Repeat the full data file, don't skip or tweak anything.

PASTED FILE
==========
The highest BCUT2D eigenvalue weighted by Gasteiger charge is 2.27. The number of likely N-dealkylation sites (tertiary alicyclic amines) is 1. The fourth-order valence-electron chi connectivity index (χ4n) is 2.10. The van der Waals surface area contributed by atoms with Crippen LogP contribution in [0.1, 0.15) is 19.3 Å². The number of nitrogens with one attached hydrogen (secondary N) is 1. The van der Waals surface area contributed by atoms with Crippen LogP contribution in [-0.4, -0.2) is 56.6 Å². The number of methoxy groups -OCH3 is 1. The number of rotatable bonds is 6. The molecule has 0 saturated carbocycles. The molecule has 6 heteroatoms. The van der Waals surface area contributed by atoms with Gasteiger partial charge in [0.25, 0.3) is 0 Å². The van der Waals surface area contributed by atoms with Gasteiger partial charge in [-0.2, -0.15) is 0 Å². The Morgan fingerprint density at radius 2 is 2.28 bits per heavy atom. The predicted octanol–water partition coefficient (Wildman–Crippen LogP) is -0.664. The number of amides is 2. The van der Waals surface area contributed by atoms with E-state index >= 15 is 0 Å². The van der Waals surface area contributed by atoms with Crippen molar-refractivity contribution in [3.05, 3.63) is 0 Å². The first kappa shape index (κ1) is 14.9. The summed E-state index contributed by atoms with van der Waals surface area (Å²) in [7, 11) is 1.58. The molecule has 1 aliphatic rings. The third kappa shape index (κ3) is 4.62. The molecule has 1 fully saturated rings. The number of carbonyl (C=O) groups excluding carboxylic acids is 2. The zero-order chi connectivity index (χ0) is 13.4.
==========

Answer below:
The highest BCUT2D eigenvalue weighted by Gasteiger charge is 2.27. The number of likely N-dealkylation sites (tertiary alicyclic amines) is 1. The fourth-order valence-electron chi connectivity index (χ4n) is 2.10. The van der Waals surface area contributed by atoms with Crippen LogP contribution in [0.1, 0.15) is 19.3 Å². The number of nitrogens with one attached hydrogen (secondary N) is 1. The van der Waals surface area contributed by atoms with Crippen LogP contribution in [-0.4, -0.2) is 56.6 Å². The number of methoxy groups -OCH3 is 1. The number of rotatable bonds is 6. The molecule has 0 saturated carbocycles. The molecule has 6 heteroatoms. The van der Waals surface area contributed by atoms with Gasteiger partial charge in [0.25, 0.3) is 0 Å². The van der Waals surface area contributed by atoms with Gasteiger partial charge in [-0.2, -0.15) is 0 Å². The Morgan fingerprint density at radius 2 is 2.28 bits per heavy atom. The predicted octanol–water partition coefficient (Wildman–Crippen LogP) is -0.664. The number of amides is 2. The van der Waals surface area contributed by atoms with E-state index >= 15 is 0 Å². The van der Waals surface area contributed by atoms with Crippen molar-refractivity contribution in [3.05, 3.63) is 0 Å². The first kappa shape index (κ1) is 14.9. The summed E-state index contributed by atoms with van der Waals surface area (Å²) in [7, 11) is 1.58. The molecule has 1 aliphatic rings. The third kappa shape index (κ3) is 4.62. The molecule has 1 fully saturated rings. The number of carbonyl (C=O) groups excluding carboxylic acids is 2. The zero-order chi connectivity index (χ0) is 13.4.